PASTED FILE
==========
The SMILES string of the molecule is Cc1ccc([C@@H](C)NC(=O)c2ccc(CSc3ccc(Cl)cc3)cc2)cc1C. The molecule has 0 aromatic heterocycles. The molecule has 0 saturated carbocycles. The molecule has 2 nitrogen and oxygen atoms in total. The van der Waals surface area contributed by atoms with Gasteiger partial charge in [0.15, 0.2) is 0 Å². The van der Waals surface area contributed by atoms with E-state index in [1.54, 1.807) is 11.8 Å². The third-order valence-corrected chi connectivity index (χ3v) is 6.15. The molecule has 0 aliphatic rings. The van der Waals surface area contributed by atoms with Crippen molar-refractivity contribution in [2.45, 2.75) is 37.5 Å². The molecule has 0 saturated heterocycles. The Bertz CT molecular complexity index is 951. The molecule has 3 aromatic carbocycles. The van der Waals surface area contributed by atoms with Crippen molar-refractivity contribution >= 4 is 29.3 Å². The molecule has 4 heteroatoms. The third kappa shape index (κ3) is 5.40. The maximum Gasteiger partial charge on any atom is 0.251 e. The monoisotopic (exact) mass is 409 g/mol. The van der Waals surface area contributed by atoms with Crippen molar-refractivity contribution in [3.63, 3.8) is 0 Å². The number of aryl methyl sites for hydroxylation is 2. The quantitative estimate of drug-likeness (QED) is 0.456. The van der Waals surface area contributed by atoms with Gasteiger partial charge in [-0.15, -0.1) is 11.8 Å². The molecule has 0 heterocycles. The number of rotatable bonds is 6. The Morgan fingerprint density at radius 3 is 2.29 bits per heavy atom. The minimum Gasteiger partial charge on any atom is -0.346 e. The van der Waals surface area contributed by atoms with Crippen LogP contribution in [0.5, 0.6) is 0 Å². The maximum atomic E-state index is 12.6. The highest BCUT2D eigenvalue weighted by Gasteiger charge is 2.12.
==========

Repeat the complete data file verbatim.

The SMILES string of the molecule is Cc1ccc([C@@H](C)NC(=O)c2ccc(CSc3ccc(Cl)cc3)cc2)cc1C. The molecule has 0 aromatic heterocycles. The molecule has 0 saturated carbocycles. The molecule has 2 nitrogen and oxygen atoms in total. The van der Waals surface area contributed by atoms with Gasteiger partial charge in [0.15, 0.2) is 0 Å². The van der Waals surface area contributed by atoms with E-state index in [1.54, 1.807) is 11.8 Å². The third-order valence-corrected chi connectivity index (χ3v) is 6.15. The molecule has 0 aliphatic rings. The van der Waals surface area contributed by atoms with Crippen molar-refractivity contribution in [2.45, 2.75) is 37.5 Å². The molecule has 0 saturated heterocycles. The Bertz CT molecular complexity index is 951. The molecule has 3 aromatic carbocycles. The van der Waals surface area contributed by atoms with Crippen molar-refractivity contribution >= 4 is 29.3 Å². The molecule has 4 heteroatoms. The third kappa shape index (κ3) is 5.40. The maximum Gasteiger partial charge on any atom is 0.251 e. The monoisotopic (exact) mass is 409 g/mol. The van der Waals surface area contributed by atoms with Crippen molar-refractivity contribution in [3.63, 3.8) is 0 Å². The number of aryl methyl sites for hydroxylation is 2. The quantitative estimate of drug-likeness (QED) is 0.456. The van der Waals surface area contributed by atoms with Gasteiger partial charge in [-0.15, -0.1) is 11.8 Å². The molecule has 0 heterocycles. The number of rotatable bonds is 6. The Morgan fingerprint density at radius 3 is 2.29 bits per heavy atom. The minimum Gasteiger partial charge on any atom is -0.346 e. The van der Waals surface area contributed by atoms with Crippen LogP contribution in [0.5, 0.6) is 0 Å². The maximum atomic E-state index is 12.6. The highest BCUT2D eigenvalue weighted by Gasteiger charge is 2.12.